Blood from recovered patients being tested as COVID-19 treatment

Donated blood.
The coronavirus could cause shortages in the nation’s blood supply. (Image credit: Shutterstock)

Doctors in New York will soon test an experimental therapy for COVID-19 that uses blood from people who recover from the disease, according to news reports.

The therapy, known as convalescent plasma, takes advantage of the virus-fighting antibodies that are present in people's blood after they recover from the illness, according to NBC News

For the trial, researchers would collect plasma — the liquid portion of blood that does not include blood cells or platelets — from recovered COVID-19 patients. Researchers would then harvest antibodies against the new coronavirus from the plasma, and these antibodies would then be injected into people sick with COVID-19. The study researchers will then evaluate whether convalescent plasma improves disease outcomes.

"There have been tests that show when a person is injected with the antibodies, that then stimulates and promotes their immune system against that disease," Gov. Andrew Cuomo said at a news briefing Monday (March 23). 

The trial, which officials plan to start this week, would only treat people who are seriously ill with COVID-19, Cuomo said.

This type of therapy is more than 100 years old and was used during the 1918 flu pandemic, a time when antiviral drugs and most vaccines did not exist, according to NBC News.

Recruiting for plasma donors would likely start in New Rochelle, a suburb of New York City where many of the state's initial cases occurred, according to NBC.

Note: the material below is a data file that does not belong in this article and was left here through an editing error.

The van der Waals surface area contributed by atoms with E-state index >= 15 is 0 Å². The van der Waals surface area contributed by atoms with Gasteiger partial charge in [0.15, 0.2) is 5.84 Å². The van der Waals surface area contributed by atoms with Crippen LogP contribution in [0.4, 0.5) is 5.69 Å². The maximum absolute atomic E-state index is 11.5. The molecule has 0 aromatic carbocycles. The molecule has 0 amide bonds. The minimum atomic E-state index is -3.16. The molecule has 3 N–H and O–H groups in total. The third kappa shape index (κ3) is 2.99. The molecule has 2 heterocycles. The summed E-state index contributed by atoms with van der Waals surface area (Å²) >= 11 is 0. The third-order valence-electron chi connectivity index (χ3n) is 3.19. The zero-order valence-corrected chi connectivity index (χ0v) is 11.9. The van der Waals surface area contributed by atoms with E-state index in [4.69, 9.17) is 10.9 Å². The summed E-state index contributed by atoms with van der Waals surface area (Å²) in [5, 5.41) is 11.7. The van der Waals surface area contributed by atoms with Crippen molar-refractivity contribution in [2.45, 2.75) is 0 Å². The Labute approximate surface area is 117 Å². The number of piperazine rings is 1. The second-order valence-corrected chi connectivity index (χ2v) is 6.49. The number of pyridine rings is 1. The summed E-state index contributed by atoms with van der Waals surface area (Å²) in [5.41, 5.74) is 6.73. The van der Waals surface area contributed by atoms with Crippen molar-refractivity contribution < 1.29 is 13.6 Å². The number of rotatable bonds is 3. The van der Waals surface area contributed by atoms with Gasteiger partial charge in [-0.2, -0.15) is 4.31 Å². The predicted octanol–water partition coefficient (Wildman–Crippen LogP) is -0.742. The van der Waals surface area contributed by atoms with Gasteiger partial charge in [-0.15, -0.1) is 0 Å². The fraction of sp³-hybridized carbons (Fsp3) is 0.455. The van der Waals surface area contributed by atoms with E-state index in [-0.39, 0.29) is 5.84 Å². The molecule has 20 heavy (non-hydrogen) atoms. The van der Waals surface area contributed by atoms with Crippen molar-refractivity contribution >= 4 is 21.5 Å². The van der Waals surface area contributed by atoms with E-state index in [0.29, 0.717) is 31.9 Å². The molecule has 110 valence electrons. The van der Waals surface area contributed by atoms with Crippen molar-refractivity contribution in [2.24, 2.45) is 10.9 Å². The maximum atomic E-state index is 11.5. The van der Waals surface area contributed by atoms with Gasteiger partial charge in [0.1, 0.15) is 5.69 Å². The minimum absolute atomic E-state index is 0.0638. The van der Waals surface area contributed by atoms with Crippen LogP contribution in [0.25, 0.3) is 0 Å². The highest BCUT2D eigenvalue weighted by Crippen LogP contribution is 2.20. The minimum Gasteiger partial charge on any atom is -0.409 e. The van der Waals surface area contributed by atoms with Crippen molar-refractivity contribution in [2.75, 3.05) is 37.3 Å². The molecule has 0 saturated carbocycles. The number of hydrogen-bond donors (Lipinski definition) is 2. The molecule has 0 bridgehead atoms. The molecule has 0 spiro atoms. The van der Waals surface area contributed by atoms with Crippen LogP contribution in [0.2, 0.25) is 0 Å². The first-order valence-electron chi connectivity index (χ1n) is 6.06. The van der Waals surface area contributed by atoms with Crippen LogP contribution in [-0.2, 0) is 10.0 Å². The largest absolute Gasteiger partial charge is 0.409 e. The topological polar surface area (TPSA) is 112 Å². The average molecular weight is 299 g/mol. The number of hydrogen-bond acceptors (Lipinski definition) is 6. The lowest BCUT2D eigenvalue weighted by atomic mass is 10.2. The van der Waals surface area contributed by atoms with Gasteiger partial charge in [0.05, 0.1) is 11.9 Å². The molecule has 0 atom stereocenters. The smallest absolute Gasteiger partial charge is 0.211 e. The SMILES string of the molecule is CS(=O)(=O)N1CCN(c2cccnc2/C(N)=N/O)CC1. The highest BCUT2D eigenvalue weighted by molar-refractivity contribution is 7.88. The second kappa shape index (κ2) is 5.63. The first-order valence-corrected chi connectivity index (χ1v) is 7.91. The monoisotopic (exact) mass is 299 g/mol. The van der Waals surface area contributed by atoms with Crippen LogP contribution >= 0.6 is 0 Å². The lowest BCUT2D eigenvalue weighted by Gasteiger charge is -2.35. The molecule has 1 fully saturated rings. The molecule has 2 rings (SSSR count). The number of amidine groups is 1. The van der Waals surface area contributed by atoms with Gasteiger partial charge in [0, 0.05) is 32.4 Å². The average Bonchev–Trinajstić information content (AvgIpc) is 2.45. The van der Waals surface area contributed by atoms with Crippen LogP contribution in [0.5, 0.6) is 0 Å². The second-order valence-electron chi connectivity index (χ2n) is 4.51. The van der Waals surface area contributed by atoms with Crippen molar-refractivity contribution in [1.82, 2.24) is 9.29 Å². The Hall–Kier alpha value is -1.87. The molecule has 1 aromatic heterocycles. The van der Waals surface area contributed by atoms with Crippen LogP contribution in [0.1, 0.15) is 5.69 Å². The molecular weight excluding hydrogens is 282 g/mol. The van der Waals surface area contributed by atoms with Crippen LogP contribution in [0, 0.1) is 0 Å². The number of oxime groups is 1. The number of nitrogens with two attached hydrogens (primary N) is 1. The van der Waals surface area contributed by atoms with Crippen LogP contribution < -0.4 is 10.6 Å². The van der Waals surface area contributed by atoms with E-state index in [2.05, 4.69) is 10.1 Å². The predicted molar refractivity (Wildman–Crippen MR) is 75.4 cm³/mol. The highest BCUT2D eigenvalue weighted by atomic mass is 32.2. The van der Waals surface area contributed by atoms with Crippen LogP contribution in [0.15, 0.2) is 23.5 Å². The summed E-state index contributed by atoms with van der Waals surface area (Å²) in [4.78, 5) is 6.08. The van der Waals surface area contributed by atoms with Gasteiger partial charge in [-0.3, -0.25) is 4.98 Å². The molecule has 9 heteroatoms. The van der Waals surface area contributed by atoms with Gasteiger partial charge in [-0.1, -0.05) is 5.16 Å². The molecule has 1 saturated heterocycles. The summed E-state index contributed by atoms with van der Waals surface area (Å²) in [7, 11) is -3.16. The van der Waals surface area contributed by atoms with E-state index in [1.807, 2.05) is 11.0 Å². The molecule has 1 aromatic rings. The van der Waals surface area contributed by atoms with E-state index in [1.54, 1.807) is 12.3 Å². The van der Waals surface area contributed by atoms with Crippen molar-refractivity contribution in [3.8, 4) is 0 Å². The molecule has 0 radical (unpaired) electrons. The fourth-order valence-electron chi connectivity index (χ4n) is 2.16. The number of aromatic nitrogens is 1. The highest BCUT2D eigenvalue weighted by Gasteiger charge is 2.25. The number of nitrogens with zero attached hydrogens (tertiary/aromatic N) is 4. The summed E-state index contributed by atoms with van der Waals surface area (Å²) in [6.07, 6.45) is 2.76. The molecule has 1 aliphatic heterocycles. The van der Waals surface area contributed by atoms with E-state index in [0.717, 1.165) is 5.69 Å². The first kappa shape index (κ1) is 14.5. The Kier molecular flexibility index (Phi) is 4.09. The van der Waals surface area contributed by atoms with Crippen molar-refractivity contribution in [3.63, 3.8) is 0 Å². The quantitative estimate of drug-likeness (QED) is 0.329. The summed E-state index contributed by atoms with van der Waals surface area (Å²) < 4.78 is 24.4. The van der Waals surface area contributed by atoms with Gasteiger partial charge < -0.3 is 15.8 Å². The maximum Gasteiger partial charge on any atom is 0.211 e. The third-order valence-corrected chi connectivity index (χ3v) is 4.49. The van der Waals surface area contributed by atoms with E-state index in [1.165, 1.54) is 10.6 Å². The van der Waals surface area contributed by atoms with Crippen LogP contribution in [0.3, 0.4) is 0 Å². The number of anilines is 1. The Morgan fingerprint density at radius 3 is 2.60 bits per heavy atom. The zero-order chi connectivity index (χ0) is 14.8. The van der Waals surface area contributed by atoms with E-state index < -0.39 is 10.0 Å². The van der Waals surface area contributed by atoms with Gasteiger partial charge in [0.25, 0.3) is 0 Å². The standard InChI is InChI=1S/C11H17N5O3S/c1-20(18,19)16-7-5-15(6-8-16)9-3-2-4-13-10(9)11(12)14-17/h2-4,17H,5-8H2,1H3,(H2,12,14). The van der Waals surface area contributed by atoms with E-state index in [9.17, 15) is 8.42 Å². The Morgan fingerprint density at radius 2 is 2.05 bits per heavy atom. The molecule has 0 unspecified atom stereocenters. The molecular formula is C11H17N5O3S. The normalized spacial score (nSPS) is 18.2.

Originally published on Live Science. 

OFFER: Save at least 53% with our latest magazine deal!

OFFER: Save at least 53% with our latest magazine deal!

With impressive cutaway illustrations that show how things function, and mindblowing photography of the world’s most inspiring spectacles, How It Works represents the pinnacle of engaging, factual fun for a mainstream audience keen to keep up with the latest tech and the most impressive phenomena on the planet and beyond. Written and presented in a style that makes even the most complex subjects interesting and easy to understand, How It Works is enjoyed by readers of all ages.

Rachael Rettner

Rachael is a Live Science contributor, and was a former channel editor and senior writer for Live Science between 2010 and 2022. She has a master's degree in journalism from New York University's Science, Health and Environmental Reporting Program. She also holds a B.S. in molecular biology and an M.S. in biology from the University of California, San Diego. Her work has appeared in Scienceline, The Washington Post and Scientific American.

  • jeevdarshinik
    admin said:
    Doctors in New York will soon test whether blood from people who recover from COVID-19 can help treat the disease in others.

    Blood from recovered patients being tested as COVID-19 treatment : Read more
    how can their blood fight off covid-19
    all have antibodies whether they are a,b,ab or o and whether they are RH+VE OR RH-VE